6. Also, extend the life of your leather shoes by getting wooden shoe trees! Shoe trees help your shoes dry out from foot sweat (ew!) and/or from rain and snow. They also help the shoes retain their shape. Now, I have far more shoes than shoe trees, so what I do is this: when I take off my shoes in the evening, I put in the shoe trees. I tend to alternate shoes rather than wear them day after day (which is good to do if possible) and so the next night, once my first pair of shoes has rested/dried, I remove the shoe trees and put them in the shoes I wore on the second day. (I once rescued a really sad, rained-upon and creased pair of leather shoes that I liked a lot and thought were ruined by putting shoe trees in and letting them dry for a couple of days. This converted me to shoe tree use.)

    7. Eventually, get a couple of nice belts. You’d be surprised.

    In general, I’ve found that now that I have sort of a “global” view of my clothes – everything works together, everything is easy to clean, everything is comfortable – I feel like I’m fairly well dressed most days and I don’t spend a lot of time thinking about it. I do spend a lot of time on shoes, but that’s different.

    • Sal

      (HM logged in as Sally) – Well said. i agree with all these things too. Everything I own can pretty much be worn with anything else, which is great since I dress in the dark by just reaching into the closet and grabbing what is next.

    • This post, and this comment, appeals to me personally very much, as a sensible tomboy-lady type. (I have had a bit of an identity crisis after 40, but I´m back on track now, after I found this great site!) I get loads of inspiration from men´s style magazines & sites. I find that men´s fashions are usually more classic and practical.

  • Anne

    Great advice Mike. I think my own hubs would add,”Find a woman who will get all these things for you and don’t give it another thought.” I would love it if my husband took more of an interest in how he dresses but we seem to have worked out an agreement over the years: I take care of how he dresses, he takes care of all my sports equipment. I guess the secret to a happy marriage is a good division of labor.

  • Oh, Husband Mike. I sure wish you would talk to my husband. I love him…LOVE HIM…but he looks like the Unabomber. Long gray hair, unkempt beard. Only wears black high top Nikes or combat boots. His idea of a suit is head to toe camo. Even his sunglasses are camo. His idea of wearing something nice to church, is a tee shirt with no rips, beer or mustard stains. When we walk through the parking lot at the grocery store, I hear people locking their doors. It’s sad. He’s a handsome guy, but cares NOTHING about how he looks and will not wear any of the clothes I buy him. So now I spend that money on shoes for me instead. It’s not a win-win, but it will have to do.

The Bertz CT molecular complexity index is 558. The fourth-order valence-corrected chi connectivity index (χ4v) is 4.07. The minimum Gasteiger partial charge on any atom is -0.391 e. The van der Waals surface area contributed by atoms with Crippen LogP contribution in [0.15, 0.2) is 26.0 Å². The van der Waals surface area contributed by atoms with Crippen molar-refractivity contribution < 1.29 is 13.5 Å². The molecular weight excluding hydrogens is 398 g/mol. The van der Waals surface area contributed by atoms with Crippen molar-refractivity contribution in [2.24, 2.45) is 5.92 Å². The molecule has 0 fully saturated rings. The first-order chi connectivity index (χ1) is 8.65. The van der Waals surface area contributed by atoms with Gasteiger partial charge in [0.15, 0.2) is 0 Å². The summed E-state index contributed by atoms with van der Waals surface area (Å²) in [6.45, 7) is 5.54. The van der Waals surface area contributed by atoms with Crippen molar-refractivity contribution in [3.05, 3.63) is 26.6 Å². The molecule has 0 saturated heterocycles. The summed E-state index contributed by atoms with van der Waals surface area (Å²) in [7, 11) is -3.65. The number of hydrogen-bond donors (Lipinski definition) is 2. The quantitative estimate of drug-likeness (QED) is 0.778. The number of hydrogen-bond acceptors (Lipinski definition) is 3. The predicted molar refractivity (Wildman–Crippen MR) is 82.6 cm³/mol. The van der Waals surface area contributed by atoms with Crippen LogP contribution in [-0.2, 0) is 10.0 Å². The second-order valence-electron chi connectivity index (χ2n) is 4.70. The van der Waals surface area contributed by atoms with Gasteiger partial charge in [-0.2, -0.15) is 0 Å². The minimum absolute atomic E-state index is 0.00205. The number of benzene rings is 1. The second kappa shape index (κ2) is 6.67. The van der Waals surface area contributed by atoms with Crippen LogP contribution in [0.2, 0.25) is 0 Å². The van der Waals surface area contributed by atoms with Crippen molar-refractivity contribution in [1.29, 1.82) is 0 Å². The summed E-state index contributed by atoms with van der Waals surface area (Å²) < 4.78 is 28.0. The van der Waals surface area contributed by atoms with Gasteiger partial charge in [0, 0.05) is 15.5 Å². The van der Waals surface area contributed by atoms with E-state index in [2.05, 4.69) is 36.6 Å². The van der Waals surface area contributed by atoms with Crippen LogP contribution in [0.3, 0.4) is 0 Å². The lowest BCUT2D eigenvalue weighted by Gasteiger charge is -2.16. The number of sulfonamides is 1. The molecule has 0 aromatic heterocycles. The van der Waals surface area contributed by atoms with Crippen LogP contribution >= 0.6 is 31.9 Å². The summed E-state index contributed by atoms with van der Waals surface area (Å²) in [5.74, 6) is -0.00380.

• Heather Harrell

    Oh how I wish my husband would care about these things.
    We actually discussed this the other day and his approach is “I’m happily married, so I don’t care how I look!”
    Unfortunately that’s wrinkled and saggy…… and he won’t wear things I purchase for him.

    • I noticed that how I look affects how others subconsciously view me at work and generally what kind of treatment I get as I go about my day in the world. Looking nice isn’t just to attract a mate, it might give your husband more professional opportunities or better service. Maybe that will help you convert him? And instead of buying things for him, maybe you can convince him to go shopping with you and he can choose himself with your guidance?

  • Where I live, a guy would completely stick out like a sore thumb wearing fashiony watches and smart looking coats. I live in the land where new Carharrts = dress pants and fleece and down are the only winter coats anyone wears. Flat front black dockers? Ok, maybe to a job interview.
    Fortunately, the outdoorsy handyman-y look is (in my opinion) utterly adorable. So there you go.

    • Meshell

      Hey, one can be outdoorsy and slick at the same time! One can also be well dressed and sloppy. It’s all about finding clothes that fit. Flat front pants are more common in your out doors wear than one would think. It would be nice to hear on how to step up the game in your non city wear.

      • Sal

        (HM logged in as Sally)
        -You’re going to need a non-city dude for that. I’m sure the guidelines to wear clothes that fit and to find items that have unique features works for non-city wear as well. I’m sure others would have some input, too. -HM

    • Halo